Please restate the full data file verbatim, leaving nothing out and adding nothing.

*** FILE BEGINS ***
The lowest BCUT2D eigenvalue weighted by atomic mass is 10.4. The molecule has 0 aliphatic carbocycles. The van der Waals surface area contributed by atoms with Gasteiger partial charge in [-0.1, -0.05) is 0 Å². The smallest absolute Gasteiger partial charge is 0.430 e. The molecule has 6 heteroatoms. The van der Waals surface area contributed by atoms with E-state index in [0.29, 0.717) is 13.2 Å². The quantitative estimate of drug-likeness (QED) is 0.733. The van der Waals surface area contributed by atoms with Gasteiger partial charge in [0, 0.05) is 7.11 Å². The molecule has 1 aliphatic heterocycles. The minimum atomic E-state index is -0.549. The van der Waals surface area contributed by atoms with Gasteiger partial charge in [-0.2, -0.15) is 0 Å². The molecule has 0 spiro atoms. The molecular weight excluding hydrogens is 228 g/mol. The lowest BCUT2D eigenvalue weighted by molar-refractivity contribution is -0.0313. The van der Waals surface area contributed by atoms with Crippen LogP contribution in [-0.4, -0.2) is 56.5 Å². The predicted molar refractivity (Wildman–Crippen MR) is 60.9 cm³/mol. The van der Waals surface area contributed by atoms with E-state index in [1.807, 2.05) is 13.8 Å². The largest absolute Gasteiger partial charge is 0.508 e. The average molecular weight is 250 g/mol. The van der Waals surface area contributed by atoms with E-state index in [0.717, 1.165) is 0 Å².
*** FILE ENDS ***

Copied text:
The lowest BCUT2D eigenvalue weighted by atomic mass is 10.4. The molecule has 0 aliphatic carbocycles. The van der Waals surface area contributed by atoms with Gasteiger partial charge in [-0.1, -0.05) is 0 Å². The smallest absolute Gasteiger partial charge is 0.430 e. The molecule has 6 heteroatoms. The van der Waals surface area contributed by atoms with E-state index in [0.29, 0.717) is 13.2 Å². The quantitative estimate of drug-likeness (QED) is 0.733. The van der Waals surface area contributed by atoms with Gasteiger partial charge in [0, 0.05) is 7.11 Å². The molecule has 1 aliphatic heterocycles. The minimum atomic E-state index is -0.549. The van der Waals surface area contributed by atoms with Gasteiger partial charge in [-0.2, -0.15) is 0 Å². The molecule has 0 spiro atoms. The molecular weight excluding hydrogens is 228 g/mol. The lowest BCUT2D eigenvalue weighted by molar-refractivity contribution is -0.0313. The van der Waals surface area contributed by atoms with Crippen LogP contribution in [-0.4, -0.2) is 56.5 Å². The predicted molar refractivity (Wildman–Crippen MR) is 60.9 cm³/mol. The van der Waals surface area contributed by atoms with E-state index in [1.807, 2.05) is 13.8 Å². The largest absolute Gasteiger partial charge is 0.508 e. The average molecular weight is 250 g/mol. The van der Waals surface area contributed by atoms with E-state index in [0.717, 1.165) is 0 Å².